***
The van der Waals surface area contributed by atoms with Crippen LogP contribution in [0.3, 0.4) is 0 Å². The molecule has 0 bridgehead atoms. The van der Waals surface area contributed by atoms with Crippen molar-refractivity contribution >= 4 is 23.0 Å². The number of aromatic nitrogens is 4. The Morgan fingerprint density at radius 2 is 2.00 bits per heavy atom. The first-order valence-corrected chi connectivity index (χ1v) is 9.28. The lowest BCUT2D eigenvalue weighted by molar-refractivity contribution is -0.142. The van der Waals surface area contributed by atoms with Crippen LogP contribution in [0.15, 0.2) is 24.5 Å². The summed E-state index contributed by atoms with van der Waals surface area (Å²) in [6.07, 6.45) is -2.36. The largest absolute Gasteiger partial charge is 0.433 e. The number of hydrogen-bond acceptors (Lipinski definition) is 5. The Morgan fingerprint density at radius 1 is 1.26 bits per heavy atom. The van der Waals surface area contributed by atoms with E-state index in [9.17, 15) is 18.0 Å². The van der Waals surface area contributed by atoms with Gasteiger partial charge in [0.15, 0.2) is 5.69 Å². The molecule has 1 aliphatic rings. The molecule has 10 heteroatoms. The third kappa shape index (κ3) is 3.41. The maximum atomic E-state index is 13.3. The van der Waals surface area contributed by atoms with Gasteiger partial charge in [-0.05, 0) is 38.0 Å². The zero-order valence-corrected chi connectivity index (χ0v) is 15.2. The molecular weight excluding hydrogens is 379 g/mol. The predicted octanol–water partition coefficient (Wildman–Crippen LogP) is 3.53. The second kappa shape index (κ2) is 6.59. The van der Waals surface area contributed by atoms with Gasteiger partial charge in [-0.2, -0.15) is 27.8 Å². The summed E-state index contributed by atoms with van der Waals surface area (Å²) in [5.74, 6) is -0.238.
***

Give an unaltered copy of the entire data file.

The van der Waals surface area contributed by atoms with Crippen LogP contribution in [0.3, 0.4) is 0 Å². The molecule has 0 bridgehead atoms. The van der Waals surface area contributed by atoms with Crippen molar-refractivity contribution >= 4 is 23.0 Å². The number of aromatic nitrogens is 4. The Morgan fingerprint density at radius 2 is 2.00 bits per heavy atom. The first-order valence-corrected chi connectivity index (χ1v) is 9.28. The lowest BCUT2D eigenvalue weighted by molar-refractivity contribution is -0.142. The van der Waals surface area contributed by atoms with Crippen LogP contribution in [0.15, 0.2) is 24.5 Å². The summed E-state index contributed by atoms with van der Waals surface area (Å²) in [6.07, 6.45) is -2.36. The largest absolute Gasteiger partial charge is 0.433 e. The number of hydrogen-bond acceptors (Lipinski definition) is 5. The Morgan fingerprint density at radius 1 is 1.26 bits per heavy atom. The van der Waals surface area contributed by atoms with E-state index in [9.17, 15) is 18.0 Å². The van der Waals surface area contributed by atoms with Gasteiger partial charge in [0.15, 0.2) is 5.69 Å². The molecule has 1 aliphatic rings. The molecule has 10 heteroatoms. The third kappa shape index (κ3) is 3.41. The maximum atomic E-state index is 13.3. The van der Waals surface area contributed by atoms with Gasteiger partial charge in [-0.05, 0) is 38.0 Å². The zero-order valence-corrected chi connectivity index (χ0v) is 15.2. The molecular weight excluding hydrogens is 379 g/mol. The predicted octanol–water partition coefficient (Wildman–Crippen LogP) is 3.53. The second kappa shape index (κ2) is 6.59. The van der Waals surface area contributed by atoms with Gasteiger partial charge in [-0.2, -0.15) is 27.8 Å². The summed E-state index contributed by atoms with van der Waals surface area (Å²) in [5.74, 6) is -0.238.